As you keep riding and getting better at the sport, you will realise that you are getting comfortable with the techniques and have evolved into a more conscious and aware rider. At which point, it will be a good time to upgrade to a higher-capacity or middleweight adventure motorcycle like the V-Strom or the Versys. Both offer excellent handling manners and are easy to own with decent service networks in India.
So while entry-level machines will help in mastering the basics of off-roading, these middleweights will allow you to marry horsepower with the skills acquired. And that will open up another dimension to your riding pleasure and learning curve. And there onwards, the cycle repeats as you get comfortable managing a 70+ horsepower machine offroad, you understand how the suspension behaves to your throttle and braking inputs. You get used to the electronic aids and learn how to maximise their benefits to your riding style. An upgrade often brings along better equipment that can be tuned to suit your riding goals.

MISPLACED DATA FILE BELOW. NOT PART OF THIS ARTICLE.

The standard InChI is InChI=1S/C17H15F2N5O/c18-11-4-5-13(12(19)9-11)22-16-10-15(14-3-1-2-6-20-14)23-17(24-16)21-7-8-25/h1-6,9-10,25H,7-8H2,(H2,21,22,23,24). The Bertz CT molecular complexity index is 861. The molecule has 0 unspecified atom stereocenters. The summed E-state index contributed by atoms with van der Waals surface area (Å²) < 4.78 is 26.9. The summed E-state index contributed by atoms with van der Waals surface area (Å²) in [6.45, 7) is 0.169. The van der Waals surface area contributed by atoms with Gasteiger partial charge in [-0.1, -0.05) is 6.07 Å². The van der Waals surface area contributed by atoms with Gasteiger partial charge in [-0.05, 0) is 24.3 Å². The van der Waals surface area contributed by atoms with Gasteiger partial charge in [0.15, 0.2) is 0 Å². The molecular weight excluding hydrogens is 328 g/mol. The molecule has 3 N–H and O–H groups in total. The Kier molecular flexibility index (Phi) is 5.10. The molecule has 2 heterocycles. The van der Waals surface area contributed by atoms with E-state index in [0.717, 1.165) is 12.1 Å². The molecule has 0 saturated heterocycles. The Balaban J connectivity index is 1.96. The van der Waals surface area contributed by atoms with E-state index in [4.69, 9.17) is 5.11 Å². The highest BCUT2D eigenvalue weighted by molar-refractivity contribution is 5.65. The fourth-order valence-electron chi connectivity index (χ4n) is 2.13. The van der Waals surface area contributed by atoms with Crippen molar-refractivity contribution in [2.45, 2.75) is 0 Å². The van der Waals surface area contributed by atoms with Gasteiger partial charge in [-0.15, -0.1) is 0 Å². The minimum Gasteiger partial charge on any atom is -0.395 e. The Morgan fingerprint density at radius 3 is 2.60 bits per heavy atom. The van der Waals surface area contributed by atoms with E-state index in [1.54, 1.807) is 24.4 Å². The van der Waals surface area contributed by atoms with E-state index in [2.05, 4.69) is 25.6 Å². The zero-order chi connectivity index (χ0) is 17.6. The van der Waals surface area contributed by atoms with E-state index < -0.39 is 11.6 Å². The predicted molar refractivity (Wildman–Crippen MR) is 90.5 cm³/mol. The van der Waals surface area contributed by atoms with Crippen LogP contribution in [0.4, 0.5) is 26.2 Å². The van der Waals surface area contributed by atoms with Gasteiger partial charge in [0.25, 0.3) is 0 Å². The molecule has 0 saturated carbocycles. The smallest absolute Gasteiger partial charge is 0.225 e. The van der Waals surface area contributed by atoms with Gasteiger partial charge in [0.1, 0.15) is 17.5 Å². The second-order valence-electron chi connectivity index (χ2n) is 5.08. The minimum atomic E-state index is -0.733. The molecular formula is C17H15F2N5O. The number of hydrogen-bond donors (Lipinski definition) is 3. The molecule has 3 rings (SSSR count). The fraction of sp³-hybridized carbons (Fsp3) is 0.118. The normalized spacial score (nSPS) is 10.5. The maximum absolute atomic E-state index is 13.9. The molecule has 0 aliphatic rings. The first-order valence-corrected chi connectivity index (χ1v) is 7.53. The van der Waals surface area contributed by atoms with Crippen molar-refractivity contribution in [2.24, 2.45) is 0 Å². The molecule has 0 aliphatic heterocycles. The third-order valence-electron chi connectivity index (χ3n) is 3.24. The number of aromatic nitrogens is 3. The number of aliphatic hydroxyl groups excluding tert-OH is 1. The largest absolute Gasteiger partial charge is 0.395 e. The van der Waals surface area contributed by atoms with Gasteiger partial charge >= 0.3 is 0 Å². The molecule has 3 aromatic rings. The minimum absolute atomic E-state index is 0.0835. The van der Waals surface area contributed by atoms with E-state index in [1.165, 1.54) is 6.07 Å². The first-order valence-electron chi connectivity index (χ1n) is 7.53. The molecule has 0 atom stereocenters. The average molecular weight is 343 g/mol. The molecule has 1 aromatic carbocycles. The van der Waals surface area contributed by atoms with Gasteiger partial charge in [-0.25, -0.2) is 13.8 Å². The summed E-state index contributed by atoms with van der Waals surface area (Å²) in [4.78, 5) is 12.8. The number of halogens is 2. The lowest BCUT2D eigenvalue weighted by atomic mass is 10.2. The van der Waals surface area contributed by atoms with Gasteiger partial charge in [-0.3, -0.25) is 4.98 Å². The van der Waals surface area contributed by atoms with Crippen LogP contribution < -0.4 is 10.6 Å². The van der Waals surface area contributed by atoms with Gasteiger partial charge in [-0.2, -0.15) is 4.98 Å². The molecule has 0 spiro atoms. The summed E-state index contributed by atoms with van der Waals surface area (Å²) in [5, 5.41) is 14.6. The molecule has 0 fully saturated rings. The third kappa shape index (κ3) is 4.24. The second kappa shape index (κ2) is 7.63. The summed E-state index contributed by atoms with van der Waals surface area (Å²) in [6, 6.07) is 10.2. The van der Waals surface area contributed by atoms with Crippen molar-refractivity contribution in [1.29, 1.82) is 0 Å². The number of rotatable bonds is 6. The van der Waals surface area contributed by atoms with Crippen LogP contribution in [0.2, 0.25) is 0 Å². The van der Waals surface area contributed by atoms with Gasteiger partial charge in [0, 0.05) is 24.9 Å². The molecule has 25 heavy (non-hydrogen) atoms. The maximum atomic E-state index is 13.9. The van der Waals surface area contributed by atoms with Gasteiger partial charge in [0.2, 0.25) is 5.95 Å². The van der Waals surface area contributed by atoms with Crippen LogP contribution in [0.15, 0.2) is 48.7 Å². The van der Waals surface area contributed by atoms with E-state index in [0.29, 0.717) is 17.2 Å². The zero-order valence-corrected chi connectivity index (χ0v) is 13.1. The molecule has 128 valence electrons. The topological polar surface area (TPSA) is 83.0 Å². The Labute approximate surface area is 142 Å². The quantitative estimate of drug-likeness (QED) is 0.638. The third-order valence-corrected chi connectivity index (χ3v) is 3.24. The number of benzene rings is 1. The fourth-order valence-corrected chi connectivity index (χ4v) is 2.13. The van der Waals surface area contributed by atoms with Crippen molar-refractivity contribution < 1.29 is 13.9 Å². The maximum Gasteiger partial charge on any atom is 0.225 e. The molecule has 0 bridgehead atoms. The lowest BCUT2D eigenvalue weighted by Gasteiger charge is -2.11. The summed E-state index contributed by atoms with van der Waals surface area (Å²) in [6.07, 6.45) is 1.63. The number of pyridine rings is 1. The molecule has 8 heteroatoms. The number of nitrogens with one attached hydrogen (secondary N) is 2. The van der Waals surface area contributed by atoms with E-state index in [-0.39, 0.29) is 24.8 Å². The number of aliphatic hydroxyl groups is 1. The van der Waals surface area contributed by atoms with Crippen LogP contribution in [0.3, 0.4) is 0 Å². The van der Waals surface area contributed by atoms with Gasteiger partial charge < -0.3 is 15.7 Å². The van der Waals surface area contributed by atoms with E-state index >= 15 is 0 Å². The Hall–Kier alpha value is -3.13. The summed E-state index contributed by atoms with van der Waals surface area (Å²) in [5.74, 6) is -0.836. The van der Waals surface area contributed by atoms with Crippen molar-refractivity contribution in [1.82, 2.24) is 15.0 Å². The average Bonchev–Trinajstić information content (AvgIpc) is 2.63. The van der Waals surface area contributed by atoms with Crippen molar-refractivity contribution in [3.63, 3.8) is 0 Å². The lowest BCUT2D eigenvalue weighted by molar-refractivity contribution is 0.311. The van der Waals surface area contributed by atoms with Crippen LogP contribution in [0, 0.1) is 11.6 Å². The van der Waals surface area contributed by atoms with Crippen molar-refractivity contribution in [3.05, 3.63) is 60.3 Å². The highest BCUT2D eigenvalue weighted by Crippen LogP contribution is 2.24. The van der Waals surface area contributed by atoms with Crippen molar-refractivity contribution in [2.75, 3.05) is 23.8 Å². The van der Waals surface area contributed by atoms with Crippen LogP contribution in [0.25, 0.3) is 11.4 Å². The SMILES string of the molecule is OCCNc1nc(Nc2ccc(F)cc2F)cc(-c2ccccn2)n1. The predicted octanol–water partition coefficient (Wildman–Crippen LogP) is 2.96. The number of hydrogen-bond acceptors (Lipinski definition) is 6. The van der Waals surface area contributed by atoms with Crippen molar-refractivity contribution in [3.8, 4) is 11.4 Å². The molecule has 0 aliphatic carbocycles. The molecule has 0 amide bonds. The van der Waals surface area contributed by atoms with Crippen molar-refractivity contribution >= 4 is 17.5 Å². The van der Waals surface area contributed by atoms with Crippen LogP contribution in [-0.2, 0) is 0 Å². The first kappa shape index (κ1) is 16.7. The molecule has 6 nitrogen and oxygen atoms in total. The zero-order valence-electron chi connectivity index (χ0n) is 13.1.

And once you are settled with the middleweights, then the obvious step is to take on the flagship adventure machines and to tick that cross-country ride on the bucket list. As much as it sounds like a long shot, if you manage to spend enough time on the saddle honing your off-road skills, the upgrade from an entry-level adventure machine to a full-fledged tourer won’t be more than two to three years if you keep riding off-road devotedly. Throw in a few riding school lessons and it will quicken up the process significantly. But keep riding, keep learning and most importantly, keep having fun on two wheels. And sometimes on one.
The Right Form-ula: